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The Oxygen Controversy

Hydrogen Peroxide...Oxygen...Free Radicals

Oxygen Emulsion: Inquiring Minds Want to Know

From the Desk of Ted Kalli

The Advanced Dermatologics News, March 1995

You may be aware that statements are being made in the industry, that the oxygen emulsion produces free radicals. It has also been implied that the oxygen emulsion may actually increase the aging effect on the skin. The following article is intended to address these concerns.

Background of Oxygen Emulsion

The traditional hyperbaric oxygen (HBO) therapy treatment involves intermittent inhalation of pure oxygen under a pressure greater than one atmosphere. The oxygen environment we live in is considered to be one atmosphere. Oxygen pressure greater than one atmosphere is considered to be hyperbaric. HBO acts both mechanically due to its pressure component (hyperbaric oxygen chamber), and physiologically, due to its oxygen component (inhalation of 100% oxygen).

AURA Research’s oxygen emulsion is an oil-in-water emulsion of hydrogen peroxide. The hydrogen peroxide emulsion is a mechanical mechanism. It was developed for skin care, not as a medical treatment. Various ingredients have been combined with the emulsion; beta-carotene, alpha tocopherol, sodium hyaluronate, ceramides, salicylic acid, lactic acid, glycolic acid, glucans, sunscreens, EDTA and other ingredients of known benefit to the skin.

There are some unique features about the emulsion. One is that the hydrogen peroxide itself, is isolated from the other ingredients in the emulsion. Another salient point is that the oxygen emulsion is stable, unlike aqueous hydrogen peroxide.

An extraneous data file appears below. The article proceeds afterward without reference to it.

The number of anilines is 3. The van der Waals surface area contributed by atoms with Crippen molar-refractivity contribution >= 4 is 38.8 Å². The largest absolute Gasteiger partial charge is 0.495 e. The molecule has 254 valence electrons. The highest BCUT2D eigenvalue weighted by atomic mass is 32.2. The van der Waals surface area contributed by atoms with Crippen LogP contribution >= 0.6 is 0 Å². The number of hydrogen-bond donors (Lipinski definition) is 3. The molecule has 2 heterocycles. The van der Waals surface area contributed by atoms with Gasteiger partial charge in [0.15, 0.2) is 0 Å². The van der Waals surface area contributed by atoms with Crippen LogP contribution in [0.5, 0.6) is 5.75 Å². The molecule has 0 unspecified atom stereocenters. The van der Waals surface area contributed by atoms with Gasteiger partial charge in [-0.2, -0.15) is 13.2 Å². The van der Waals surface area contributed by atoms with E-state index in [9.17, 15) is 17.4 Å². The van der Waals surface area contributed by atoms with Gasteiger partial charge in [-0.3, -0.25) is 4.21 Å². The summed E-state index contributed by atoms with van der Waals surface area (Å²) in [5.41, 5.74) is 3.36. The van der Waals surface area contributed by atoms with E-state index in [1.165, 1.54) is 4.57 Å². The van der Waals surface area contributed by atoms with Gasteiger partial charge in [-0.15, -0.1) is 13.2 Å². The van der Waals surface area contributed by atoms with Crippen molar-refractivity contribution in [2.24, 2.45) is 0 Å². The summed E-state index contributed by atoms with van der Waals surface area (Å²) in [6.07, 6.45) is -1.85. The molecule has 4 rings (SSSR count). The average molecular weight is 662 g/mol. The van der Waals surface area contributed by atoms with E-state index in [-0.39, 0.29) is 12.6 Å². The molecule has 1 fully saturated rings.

How and Why Does it Work

When hydrogen peroxide comes in contact with the skin, it always breaks down into water and oxygen due to the presence of the enzyme, Catalase. Instead of oxygen being released on the surface of the skin and escaping to the atmosphere, as with aqueous hydrogen peroxide, the oxygen penetrates the skin. This is due to the oil phase of the emulsion, which creates a barrier to the oxygen. The skin becomes the path of least resistance. When hydrogen peroxide changes from a liquid to a gas (which is instantaneously), it increases in volume 22.4 times. This instantaneous increase in volume is what causes the pressure and why the oxygen penetrates the skin. Simply put, the emulsion is a topically applied, local hyperbaric oxygen treatment.

Oxygen is a gas only during this instantaneous reaction. As soon as it penetrates the stratum corneum, it is dissolved in the extracellular water and in the capillary plasma. Molecular oxygen (gas) can only exist in the lungs. As the oxygen penetrate the skin, it acts as a vehicle and takes the water and other ingredients with it.

There are no blood vessels in the epidermal layers of the skin. Capillaries are responsible for supplying the skin cells with nutrients. Circulation in the capillaries is mediocre, at best. As we age, the capillaries become less permeable and allow little or no oxygen and nutrients pass to the extracellular fluid, which surrounds the cells. With little oxygen and nutrients passed to the cells, it is no wonder that the face skin is the first part of the body to show visible signs of aging.

Free Radicals

When discussing free radicals, it is absolutely necessary to look at the whole picture. It is difficult to read an article concerning the skin and aging without the term free radical appearing somewhere in the text.